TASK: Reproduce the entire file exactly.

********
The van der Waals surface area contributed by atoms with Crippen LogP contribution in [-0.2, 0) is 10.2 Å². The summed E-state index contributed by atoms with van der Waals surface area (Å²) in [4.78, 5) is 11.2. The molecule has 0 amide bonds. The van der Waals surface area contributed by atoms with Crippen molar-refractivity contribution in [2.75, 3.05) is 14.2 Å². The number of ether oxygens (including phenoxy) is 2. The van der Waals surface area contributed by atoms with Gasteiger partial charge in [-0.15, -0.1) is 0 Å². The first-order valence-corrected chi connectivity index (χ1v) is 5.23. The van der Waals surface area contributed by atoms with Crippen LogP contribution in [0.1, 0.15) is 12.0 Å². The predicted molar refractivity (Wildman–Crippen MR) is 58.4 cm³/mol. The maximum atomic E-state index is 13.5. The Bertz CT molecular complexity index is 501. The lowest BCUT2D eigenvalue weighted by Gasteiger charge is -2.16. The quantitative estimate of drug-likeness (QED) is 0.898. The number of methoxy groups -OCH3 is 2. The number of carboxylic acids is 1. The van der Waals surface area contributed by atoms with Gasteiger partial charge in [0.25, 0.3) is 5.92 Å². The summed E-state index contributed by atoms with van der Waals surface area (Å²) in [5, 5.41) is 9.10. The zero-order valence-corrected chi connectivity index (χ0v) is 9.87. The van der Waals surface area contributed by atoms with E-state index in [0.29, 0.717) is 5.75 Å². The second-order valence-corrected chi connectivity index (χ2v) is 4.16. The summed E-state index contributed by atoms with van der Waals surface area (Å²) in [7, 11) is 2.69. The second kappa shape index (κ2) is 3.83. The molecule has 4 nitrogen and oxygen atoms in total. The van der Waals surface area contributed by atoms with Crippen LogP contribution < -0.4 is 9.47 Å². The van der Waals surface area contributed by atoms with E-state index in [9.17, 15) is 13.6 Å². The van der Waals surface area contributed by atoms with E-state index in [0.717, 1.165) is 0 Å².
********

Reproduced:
The van der Waals surface area contributed by atoms with Crippen LogP contribution in [-0.2, 0) is 10.2 Å². The summed E-state index contributed by atoms with van der Waals surface area (Å²) in [4.78, 5) is 11.2. The molecule has 0 amide bonds. The van der Waals surface area contributed by atoms with Crippen molar-refractivity contribution in [2.75, 3.05) is 14.2 Å². The number of ether oxygens (including phenoxy) is 2. The van der Waals surface area contributed by atoms with Gasteiger partial charge in [-0.15, -0.1) is 0 Å². The first-order valence-corrected chi connectivity index (χ1v) is 5.23. The van der Waals surface area contributed by atoms with Crippen LogP contribution in [0.1, 0.15) is 12.0 Å². The predicted molar refractivity (Wildman–Crippen MR) is 58.4 cm³/mol. The maximum atomic E-state index is 13.5. The Bertz CT molecular complexity index is 501. The lowest BCUT2D eigenvalue weighted by Gasteiger charge is -2.16. The quantitative estimate of drug-likeness (QED) is 0.898. The number of methoxy groups -OCH3 is 2. The number of carboxylic acids is 1. The van der Waals surface area contributed by atoms with Gasteiger partial charge in [0.25, 0.3) is 5.92 Å². The summed E-state index contributed by atoms with van der Waals surface area (Å²) in [5, 5.41) is 9.10. The zero-order valence-corrected chi connectivity index (χ0v) is 9.87. The van der Waals surface area contributed by atoms with E-state index in [0.29, 0.717) is 5.75 Å². The second-order valence-corrected chi connectivity index (χ2v) is 4.16. The summed E-state index contributed by atoms with van der Waals surface area (Å²) in [7, 11) is 2.69. The second kappa shape index (κ2) is 3.83. The molecule has 4 nitrogen and oxygen atoms in total. The van der Waals surface area contributed by atoms with Crippen LogP contribution < -0.4 is 9.47 Å². The van der Waals surface area contributed by atoms with E-state index in [9.17, 15) is 13.6 Å². The van der Waals surface area contributed by atoms with E-state index in [0.717, 1.165) is 0 Å².